Meanwhile, Donny Osmond is a talented and skilled professional performer who doesn't need me to give him that. He's got work a great gig, to be more precise. I have little doubt, however, that he is all that remorseful about packing in his syndicated radio show. Osmonds retirement from the patronizing, juvenile approach that was scripted for him and that he was obliged to read, only leaves the stations' slots open for another form of milquetoast(y) blather. Shame on the stations that carried the show in the first place the same ones that will, in due course, be accepting some other maudlin replacement. The Law of Diminishing Returns strikes again. Do we really want those programming fiascos to be elements of The Story?

Sir Isaacs Third Law of Motion possibly the most recognizable of his discoveries states: For every action there is an equal and opposite reaction. Radio-types might want to consider that law as they withdraw the talent and skills necessary to generate programming that can attract and maintain an audience. They might heed this law when they continue withholding the talent and skills necessary to generate the commercials required to motivate listeners on behalf of the advertisers who are paying all the freight.

There is no need for anybody in radio to be as smart as Ike Newton in order to come into compliance with the laws mentioned above and others that have not been offered here, but are still in play. It would be helpful, though, for them to demonstrate an ability to recognize a freight train for what it is when its thundering into sight. This could be important when one considers radios bus is stalled at the crossing and right on the tracks. The clanging bells might serve as clues and cues.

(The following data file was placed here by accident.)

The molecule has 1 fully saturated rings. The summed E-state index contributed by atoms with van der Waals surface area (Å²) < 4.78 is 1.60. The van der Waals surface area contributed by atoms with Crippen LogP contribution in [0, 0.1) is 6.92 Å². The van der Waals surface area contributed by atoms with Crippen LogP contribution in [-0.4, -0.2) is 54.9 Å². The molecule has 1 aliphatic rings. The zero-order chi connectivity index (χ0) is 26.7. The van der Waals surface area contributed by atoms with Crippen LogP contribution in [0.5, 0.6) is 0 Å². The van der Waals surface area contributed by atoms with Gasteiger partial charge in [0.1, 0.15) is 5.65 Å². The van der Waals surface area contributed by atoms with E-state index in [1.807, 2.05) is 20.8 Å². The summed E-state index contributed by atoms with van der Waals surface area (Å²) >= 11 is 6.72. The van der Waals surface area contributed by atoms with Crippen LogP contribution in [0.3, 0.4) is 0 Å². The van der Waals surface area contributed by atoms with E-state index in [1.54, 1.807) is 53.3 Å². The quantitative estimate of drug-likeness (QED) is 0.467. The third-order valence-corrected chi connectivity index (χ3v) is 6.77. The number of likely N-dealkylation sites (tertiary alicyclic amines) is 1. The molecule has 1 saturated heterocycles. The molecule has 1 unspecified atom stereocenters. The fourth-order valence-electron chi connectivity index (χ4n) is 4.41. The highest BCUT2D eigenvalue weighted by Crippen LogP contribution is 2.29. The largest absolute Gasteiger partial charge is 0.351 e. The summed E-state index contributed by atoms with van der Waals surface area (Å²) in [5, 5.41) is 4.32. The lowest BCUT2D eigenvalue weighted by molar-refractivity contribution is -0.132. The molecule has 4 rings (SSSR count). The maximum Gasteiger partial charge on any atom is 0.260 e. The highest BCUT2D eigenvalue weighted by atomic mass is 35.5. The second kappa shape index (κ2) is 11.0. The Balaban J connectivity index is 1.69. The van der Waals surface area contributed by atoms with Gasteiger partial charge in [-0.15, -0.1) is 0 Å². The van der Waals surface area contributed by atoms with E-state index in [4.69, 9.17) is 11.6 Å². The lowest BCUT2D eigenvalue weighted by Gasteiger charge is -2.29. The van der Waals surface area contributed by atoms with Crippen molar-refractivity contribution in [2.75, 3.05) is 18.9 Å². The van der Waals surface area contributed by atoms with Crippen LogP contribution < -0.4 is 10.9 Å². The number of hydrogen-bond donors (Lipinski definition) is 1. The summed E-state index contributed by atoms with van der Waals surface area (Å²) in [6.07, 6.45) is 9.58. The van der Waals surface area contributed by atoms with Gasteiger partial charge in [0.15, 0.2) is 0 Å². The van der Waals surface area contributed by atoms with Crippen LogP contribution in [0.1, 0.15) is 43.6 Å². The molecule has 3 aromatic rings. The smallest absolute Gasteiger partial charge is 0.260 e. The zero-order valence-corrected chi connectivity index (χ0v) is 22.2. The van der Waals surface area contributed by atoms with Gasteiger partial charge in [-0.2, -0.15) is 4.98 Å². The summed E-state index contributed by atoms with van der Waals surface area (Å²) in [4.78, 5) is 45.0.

Further, there is Charles Darwins Theory of Evolution. The general public has misunderstood one of the aspects of evolutionary theory. He never described the success of a species as being because of its strength. We hear it as some combination of survival of the strongest or fittest. However, it was more about the survival of the species that could best adapt to its environment.

Music radio has been unwilling and unable to make the effort to adapt to the environment. Instead, we behave as if the environment doesnt even exist. Sometimes we accept that we are operating in some other mediums environment. Delusion can make for an interesting hobby, but not a vocation. Unless we begin a serious program of education and re-training, we are left dangerously at the mercy of the most common of the other known Laws of Physics, namely, Murphys.

Ronald T. Robinson has been involved in Canadian Radio since the '60s as a performer, writer and coach and has trained and certified as a personal counsellor. Ron makes the assertion that the most important communicative aspects of broadcasting, as they relate to Talent and Creative, have yet to be addressed. Check out his website

(2/19/2013 5:08:47 PM)
Thanks, Steve. I think I finally got it. ("Is this going to be on the test...?") :)

- Ronald T. Robinson
(2/19/2013 2:24:41 PM)
A colleague of mine once stated the laws of thermodynamics as:

1) You can't win.

2) You can't even break even.

3) You have to play.

- Steve